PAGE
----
Whenever a family member wants to allow someone to make decisions on his behalf, he can use a durable power of attorney to do it. In Michigan, powers of attorney can grant a wide range of decision making abilities to others, such as financial and property decisions. Some powers of attorney, especially those regarding health care decisions, have additional requirements.
Meet the requirements. For any power of attorney (POA) to be valid in Michigan, the principal (the person granting the power) must be at least 18 years old and able to understand the powers she is granting.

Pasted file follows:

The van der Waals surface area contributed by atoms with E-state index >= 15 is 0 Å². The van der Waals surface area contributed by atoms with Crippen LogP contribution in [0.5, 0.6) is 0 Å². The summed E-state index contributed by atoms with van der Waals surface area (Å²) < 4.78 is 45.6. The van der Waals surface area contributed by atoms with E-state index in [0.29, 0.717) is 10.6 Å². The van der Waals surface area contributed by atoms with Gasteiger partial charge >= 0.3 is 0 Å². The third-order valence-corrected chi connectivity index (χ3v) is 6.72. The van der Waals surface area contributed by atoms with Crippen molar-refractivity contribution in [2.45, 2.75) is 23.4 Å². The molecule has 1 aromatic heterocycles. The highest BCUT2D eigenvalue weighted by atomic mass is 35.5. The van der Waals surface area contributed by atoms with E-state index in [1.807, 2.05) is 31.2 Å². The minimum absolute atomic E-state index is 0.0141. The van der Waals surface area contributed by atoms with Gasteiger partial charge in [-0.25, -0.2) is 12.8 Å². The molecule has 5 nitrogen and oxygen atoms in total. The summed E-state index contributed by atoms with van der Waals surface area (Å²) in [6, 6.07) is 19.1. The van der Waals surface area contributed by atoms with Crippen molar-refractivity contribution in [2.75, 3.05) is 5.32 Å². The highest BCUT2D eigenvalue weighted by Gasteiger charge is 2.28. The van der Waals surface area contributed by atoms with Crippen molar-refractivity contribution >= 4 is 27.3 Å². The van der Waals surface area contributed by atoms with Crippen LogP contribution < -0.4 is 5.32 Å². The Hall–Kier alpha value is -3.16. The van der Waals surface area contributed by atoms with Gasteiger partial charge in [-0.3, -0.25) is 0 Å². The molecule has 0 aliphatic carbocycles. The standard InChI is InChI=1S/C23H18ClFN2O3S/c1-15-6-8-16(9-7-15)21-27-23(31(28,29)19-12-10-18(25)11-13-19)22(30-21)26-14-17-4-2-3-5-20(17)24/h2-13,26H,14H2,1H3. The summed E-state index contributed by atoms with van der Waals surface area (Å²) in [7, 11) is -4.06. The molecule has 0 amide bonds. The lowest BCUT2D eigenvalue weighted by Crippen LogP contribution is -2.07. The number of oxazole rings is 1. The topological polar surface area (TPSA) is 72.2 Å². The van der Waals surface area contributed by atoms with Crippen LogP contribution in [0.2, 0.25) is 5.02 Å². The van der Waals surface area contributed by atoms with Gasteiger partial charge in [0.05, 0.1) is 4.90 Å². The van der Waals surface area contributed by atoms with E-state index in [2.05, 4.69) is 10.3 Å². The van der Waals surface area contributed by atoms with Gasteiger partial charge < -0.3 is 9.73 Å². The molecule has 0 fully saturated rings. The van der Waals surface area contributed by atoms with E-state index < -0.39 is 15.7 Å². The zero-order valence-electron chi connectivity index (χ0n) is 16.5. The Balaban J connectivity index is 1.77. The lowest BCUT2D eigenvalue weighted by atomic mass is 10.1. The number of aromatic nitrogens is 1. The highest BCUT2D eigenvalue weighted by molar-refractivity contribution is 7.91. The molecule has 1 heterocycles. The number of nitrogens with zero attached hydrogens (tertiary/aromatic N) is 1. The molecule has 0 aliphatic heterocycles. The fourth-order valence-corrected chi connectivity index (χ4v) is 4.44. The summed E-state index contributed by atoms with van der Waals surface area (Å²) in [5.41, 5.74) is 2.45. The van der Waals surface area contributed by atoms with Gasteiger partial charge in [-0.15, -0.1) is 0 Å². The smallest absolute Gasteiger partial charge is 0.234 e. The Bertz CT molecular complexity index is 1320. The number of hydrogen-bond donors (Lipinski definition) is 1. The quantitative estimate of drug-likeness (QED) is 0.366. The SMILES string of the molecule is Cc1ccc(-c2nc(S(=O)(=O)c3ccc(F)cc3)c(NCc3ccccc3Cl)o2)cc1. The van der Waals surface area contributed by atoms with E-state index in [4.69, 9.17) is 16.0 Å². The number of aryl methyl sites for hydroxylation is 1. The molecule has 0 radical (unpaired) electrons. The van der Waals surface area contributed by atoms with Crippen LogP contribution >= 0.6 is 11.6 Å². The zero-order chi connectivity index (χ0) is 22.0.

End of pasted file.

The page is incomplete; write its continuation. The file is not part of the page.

List the specific powers granted. The POA document must clearly and explicitly state the various decision making powers granted to the agent such as management of financial assets or durable POA for health care. This is especially important for durable POA, since POA generally terminate upon the death or incapacity of the principal.
Get the POA document witnessed by non-family members. In Michigan, a durable POA must be witnessed by at least two people who are not related to the principal. These witnesses must be capable and at least 18 years old.
Sign the POA. All power of attorney documents must be signed both by the principal and the agent. This is in addition to the signatures of witnesses. Once signed, the POA takes effect immediately unless the document dictates that the powers take effect at a later time.